Read below for Lacee’s thoughts on Pitc.h Wars 2016 and what it was like to work closely with me in preparation for the agent round (umm, have I mentioned yet that the girl garnered 24 agent requests during the agent round? It was an absolute whirlwind)! Also, if you’d like to read the interview with my 2014 mentee and alternate go here, or the interview with my 2015 mentee go here (eh em, this lady–Julie Artz–is a mentor this year, too!).
Me: There are a few parts to PitchWars, the first of which was deciding which mentors you wanted to submit to. How did you decide who to send to?
Lacee:  I treated it very similar to looking for an agent. Mostly I looked at the MG mentors’ wishlists, and what books they enjoyed, and found the ones that closest matched my MS. Also with you, I had followed you on twitter since 2015 PW, and I really thought you seemed like an enjoyable and encouraging person to work with.
[Me: Lacee was an alternate in PW2015 which is what she's referring to above!]
Me: For the 2017 PitchWars hopefuls, what was it like to have me as your mentor? (Feel free to be honest :P)
Lacee: The best ever!!! Seriously though, my answer is “Beyond my wildest dreams,” and I really mean it. I did not expect such detailed attention, encouragement, and just general helpfulness. Instead of just offering feedback, you talked things through with me, too, which helped accelerate the revision process.
[Me *blushes furiously* Really though, the feeling is mutual!]
Me: What was your overall experience with the editing/revising process? Was there a certain part that was particularly difficult or rewarding?
Lacee: This was actually my best revising ever, I think. It certainly was the most enjoyable. Usually I revise extensively, then send to a CP, then revise a ton more, and send to a CP. It takes months. This time, I feel it was so much more collaborative, which I loved! I discussed ideas with so many people in the MIDST of revisions, and had people look over stuff before I’d completely “polished” it, which I’d never done before. Plus, I had more people read over and critique my MS than I’d ever had before, and I loved getting so many expert opinions. It was really interesting to see how everyone notices different aspects that need help.
Me: Were there any parts of PitchWars that you were surprised at? Submissions? Edits? The agent round?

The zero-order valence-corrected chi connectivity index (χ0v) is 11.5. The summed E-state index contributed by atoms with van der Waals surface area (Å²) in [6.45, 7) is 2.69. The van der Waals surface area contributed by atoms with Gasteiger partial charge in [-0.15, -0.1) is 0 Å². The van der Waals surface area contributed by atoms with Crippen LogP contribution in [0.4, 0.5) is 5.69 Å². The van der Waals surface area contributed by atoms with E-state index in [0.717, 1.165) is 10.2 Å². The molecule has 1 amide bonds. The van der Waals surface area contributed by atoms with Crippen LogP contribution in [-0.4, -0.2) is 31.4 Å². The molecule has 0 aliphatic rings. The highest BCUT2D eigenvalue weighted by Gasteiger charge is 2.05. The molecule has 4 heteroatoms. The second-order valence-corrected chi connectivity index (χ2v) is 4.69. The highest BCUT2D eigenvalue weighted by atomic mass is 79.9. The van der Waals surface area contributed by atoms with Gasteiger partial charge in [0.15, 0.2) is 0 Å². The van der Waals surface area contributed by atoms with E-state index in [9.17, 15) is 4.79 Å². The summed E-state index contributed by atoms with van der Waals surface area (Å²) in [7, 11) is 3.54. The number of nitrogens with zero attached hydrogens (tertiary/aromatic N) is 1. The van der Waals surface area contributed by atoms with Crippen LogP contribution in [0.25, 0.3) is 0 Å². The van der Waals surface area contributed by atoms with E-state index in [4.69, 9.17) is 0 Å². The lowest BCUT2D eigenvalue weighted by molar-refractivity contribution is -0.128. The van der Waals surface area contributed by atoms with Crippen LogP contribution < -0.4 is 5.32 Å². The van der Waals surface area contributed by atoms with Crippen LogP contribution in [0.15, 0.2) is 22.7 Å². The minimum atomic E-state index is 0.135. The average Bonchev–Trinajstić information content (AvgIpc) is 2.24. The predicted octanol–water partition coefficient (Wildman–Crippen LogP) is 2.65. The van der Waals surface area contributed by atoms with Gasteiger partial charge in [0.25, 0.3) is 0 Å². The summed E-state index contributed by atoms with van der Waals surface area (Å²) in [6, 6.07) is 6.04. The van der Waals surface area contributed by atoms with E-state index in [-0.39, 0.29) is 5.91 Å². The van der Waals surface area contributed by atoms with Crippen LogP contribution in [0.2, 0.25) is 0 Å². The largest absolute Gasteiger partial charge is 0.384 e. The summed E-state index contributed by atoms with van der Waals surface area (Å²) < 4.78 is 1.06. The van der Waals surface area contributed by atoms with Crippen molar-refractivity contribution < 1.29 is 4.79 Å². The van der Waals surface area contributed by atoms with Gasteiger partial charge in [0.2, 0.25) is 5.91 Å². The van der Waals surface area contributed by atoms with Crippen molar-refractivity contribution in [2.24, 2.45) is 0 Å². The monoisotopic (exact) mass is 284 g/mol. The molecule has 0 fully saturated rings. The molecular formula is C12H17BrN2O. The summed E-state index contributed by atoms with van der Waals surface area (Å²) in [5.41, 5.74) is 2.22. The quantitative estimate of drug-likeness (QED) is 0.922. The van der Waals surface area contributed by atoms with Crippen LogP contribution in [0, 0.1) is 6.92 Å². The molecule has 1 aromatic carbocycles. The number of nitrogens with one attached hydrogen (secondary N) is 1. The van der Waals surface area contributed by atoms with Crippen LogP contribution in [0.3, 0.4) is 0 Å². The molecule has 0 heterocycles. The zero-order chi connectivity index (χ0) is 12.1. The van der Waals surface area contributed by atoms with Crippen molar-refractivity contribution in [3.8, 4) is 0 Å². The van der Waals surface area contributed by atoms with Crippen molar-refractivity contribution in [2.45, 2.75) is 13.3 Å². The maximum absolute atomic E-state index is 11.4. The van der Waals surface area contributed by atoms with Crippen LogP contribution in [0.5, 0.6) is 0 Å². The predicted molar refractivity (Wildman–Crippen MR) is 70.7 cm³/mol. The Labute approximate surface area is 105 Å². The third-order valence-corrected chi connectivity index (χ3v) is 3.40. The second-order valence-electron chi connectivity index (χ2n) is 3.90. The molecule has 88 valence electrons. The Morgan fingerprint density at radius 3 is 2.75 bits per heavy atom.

Lacee: Like I said above, I was surprised how much support you gave me! I honestly did not count on such generosity! Also, I was very surprised by the community. Last year [in 2015] I was a last minute addition, so I wasn’t on the facebook group. It was such an essential part of my PW experience this year, not to mention the support from other mentors, and your past mentees. It totally felt like being adopted into a tribe/family, which I definitely hadn’t expected!
Me: If you could choose to do PitchWars all over again, would you? Why?
Lacee: Honestly, I would feel a bit greedy since it would be my 3rd time. ;) But hypothetically, for sure. I would encourage anyone to participate. I have yet to find an opportunity for better community and mentorship, and Pitch Wars handles things so professionally. It’s the best ‘writers helping writers’ organization I’ve ever seen!
If you’re interested in finding Lacee over on twitter, you can find here; she really is a remarkable writer and friend, and I know she’d love to say hello!


It’s time for Rebecca Enzor’s annual #PonyFest16! I’m happy to say that I’m getting in my entry a couple days before it’s due, unlike in years past. During PonyFest, authors turn their characters into My Little Ponies. It’s a blast and is surprisingly addicting. Usually, I end up giving in and turning a cast of characters into ponies, but this year, I’ve narrowed it down to choosing just one character! Go me :P



This is Yarrow, a monster made of rock and trees and ice and magic. He’s a pensive creature and prone to quaking so hard, dirt rains down out of his body. I adore this creature, and I especially adore how he transforms at the end of the book–both literally and figuratively :D

highly suggest checking out the other ponies! Rebecca will link to them and will start official voting for the contest on October 4th!

Pitch Wars Wish List 2016

Hello, Warriors, Dreamers, and Wordsmiths! I will keep this post as short and sweet as I can, but I want the very first thing you read on my blog to be this: For PitchWars, I am not looking for a manuscript that is perfect. I am looking for a book that is filled with potential, and for a writer who has already done the hard work and is prepared to roll up their sleeves and dig in for two months with me. I am looking for someone who is open to critique and who is ready to have an open dialogue about what darlings of theirs might need to change. I am looking for someone who’s excited to learn. I am passionate about this process, and I will work so, so hard for you, if you are ready to do the same.

You are all bright, brilliant things, and I cannot say enough about the courage it takes to submit your work. I wish very much that I could take on each and every one of you who submits to me, but alas, since I can only choose one, let’s move on!

MG Mentor